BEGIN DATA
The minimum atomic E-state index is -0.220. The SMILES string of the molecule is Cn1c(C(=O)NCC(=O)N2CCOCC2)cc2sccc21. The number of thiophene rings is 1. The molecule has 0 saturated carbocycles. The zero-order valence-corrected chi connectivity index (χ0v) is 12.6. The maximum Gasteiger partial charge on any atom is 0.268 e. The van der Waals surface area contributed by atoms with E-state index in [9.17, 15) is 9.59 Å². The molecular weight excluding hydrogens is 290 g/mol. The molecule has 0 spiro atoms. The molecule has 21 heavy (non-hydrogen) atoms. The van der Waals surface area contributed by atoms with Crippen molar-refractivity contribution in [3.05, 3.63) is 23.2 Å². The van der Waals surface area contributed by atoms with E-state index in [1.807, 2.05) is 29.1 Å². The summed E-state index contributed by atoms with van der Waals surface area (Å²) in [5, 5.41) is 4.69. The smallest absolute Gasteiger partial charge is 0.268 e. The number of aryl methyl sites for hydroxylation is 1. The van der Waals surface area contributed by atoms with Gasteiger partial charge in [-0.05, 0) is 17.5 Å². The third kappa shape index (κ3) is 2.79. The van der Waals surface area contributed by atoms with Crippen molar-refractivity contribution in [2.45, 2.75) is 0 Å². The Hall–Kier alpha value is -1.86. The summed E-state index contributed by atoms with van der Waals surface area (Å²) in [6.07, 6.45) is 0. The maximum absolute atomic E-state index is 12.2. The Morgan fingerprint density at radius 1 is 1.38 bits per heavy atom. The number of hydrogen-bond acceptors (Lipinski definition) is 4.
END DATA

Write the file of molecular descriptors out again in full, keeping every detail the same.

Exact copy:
The minimum atomic E-state index is -0.220. The SMILES string of the molecule is Cn1c(C(=O)NCC(=O)N2CCOCC2)cc2sccc21. The number of thiophene rings is 1. The molecule has 0 saturated carbocycles. The zero-order valence-corrected chi connectivity index (χ0v) is 12.6. The maximum Gasteiger partial charge on any atom is 0.268 e. The van der Waals surface area contributed by atoms with E-state index in [9.17, 15) is 9.59 Å². The molecular weight excluding hydrogens is 290 g/mol. The molecule has 0 spiro atoms. The molecule has 21 heavy (non-hydrogen) atoms. The van der Waals surface area contributed by atoms with Crippen molar-refractivity contribution in [3.05, 3.63) is 23.2 Å². The van der Waals surface area contributed by atoms with E-state index in [1.807, 2.05) is 29.1 Å². The summed E-state index contributed by atoms with van der Waals surface area (Å²) in [5, 5.41) is 4.69. The smallest absolute Gasteiger partial charge is 0.268 e. The number of aryl methyl sites for hydroxylation is 1. The van der Waals surface area contributed by atoms with Gasteiger partial charge in [-0.05, 0) is 17.5 Å². The third kappa shape index (κ3) is 2.79. The van der Waals surface area contributed by atoms with Crippen molar-refractivity contribution in [2.45, 2.75) is 0 Å². The Hall–Kier alpha value is -1.86. The summed E-state index contributed by atoms with van der Waals surface area (Å²) in [6.07, 6.45) is 0. The maximum absolute atomic E-state index is 12.2. The Morgan fingerprint density at radius 1 is 1.38 bits per heavy atom. The number of hydrogen-bond acceptors (Lipinski definition) is 4.